Music Production and Composition 1

In this course students are introduced to production and composition techniques used in the creation of popular music. Students apply songwriting and production techniques as they gain practical knowledge of using DAWs (Digital Audio Workstations) and creative methodologies for commercial and experimental outcomes.

Course code

Qualifications are made up of courses. Some universities call these papers. Each course is numbered using six digits.



The fourth number of the course code shows the level of the course. For example, in course 219206, the fourth number is a 2, so it is a 200-level course (usually studied in the second year of full-time study).



Each course is worth a number of credits. You combine courses (credits) to meet the total number of credits needed for your qualification.




Learning outcomes

What you will learn. Knowledge, skills and attitudes you’ll be able to show as a result of successfully finishing this course.

  • 1 Recognise and critique key musical forms with an understanding of their cultural contexts, genre and musical contexts. (Graduate profile: Understanding - Matauranga A1, A2)
  • 2 Deconstruct, analyse and construct popular musical texts (Graduate profile: Understanding - Matauranga A2, Virtuosity - Mohio D1)
  • 3 Demonstrate an understanding of musical techniques and conventions used in various popular and experimental music through the process of production and composition. (Graduate profile: Understanding - Matauranga A2; Creativity - Toi C1)
  • 4 Reflect and discuss the work of others in workgroups, discussions, critiques and presentations.(Graduate profile: Understanding - Matauranga C2; Connectedness - Whanaungatanga E1)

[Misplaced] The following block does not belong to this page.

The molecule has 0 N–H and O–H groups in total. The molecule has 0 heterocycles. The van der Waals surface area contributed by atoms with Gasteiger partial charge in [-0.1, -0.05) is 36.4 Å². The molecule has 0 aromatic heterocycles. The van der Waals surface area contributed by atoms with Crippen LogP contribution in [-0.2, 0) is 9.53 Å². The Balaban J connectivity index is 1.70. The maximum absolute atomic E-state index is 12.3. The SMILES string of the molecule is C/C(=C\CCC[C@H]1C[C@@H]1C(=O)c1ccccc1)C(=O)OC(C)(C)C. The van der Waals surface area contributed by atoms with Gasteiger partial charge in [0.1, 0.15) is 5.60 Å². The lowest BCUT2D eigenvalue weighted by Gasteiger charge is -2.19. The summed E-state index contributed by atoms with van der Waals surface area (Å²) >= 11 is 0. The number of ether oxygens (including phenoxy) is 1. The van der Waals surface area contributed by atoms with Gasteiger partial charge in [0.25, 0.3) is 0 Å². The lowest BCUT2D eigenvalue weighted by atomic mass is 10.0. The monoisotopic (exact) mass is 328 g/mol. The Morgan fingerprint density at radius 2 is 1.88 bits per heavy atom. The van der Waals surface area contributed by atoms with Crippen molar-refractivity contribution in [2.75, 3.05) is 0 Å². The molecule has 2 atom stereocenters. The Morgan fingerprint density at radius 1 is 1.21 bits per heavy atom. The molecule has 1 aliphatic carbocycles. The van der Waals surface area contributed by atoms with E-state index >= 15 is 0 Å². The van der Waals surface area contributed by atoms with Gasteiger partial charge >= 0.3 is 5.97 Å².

• 5 Organise and articulate musical ideas and information creatively in order to express them effectively in written, oral, performed or other forms. (Graduate profile: Creativity - Toi C1; Connectedness - Whanaungatanga E1)

Learning outcomes can change before the start of the semester you are studying the course in.


Assessment Learning outcomes assessed Weighting
Creative compositions 1 2 3 4 5 100%

Assessment weightings can change up to the start of the semester the course is delivered in.

You may need to take more assessments depending on where, how, and when you choose to take this course.

Explanation of assessment types

Computer programmes
Computer animation and screening, design, programming, models and other computer work.
Creative compositions
Animations, films, models, textiles, websites, and other compositions.
Exam College or GRS-based (not centrally scheduled)
An exam scheduled by a college or the Graduate Research School (GRS). The exam could be online, oral, field, practical skills, written exams or another format.
Exam (centrally scheduled)
An exam scheduled by Assessment Services (centrally) – you’ll usually be told when and where the exam is through the student portal.
Oral or performance or presentation
Debates, demonstrations, exhibitions, interviews, oral proposals, role play, speech and other performances or presentations.
You may be assessed on your participation in activities such as online fora, laboratories, debates, tutorials, exercises, seminars, and so on.
Creative, learning, online, narrative, photographic, written, and other portfolios.
Practical or placement
Field trips, field work, placements, seminars, workshops, voluntary work, and other activities.
Technology-based or experience-based simulations.
Laboratory, online, multi-choice, short answer, spoken, and other tests – arranged by the school.
Written assignment
Essays, group or individual projects, proposals, reports, reviews, writing exercises, and other written assignments.

Textbooks needed

There are no set texts for this course.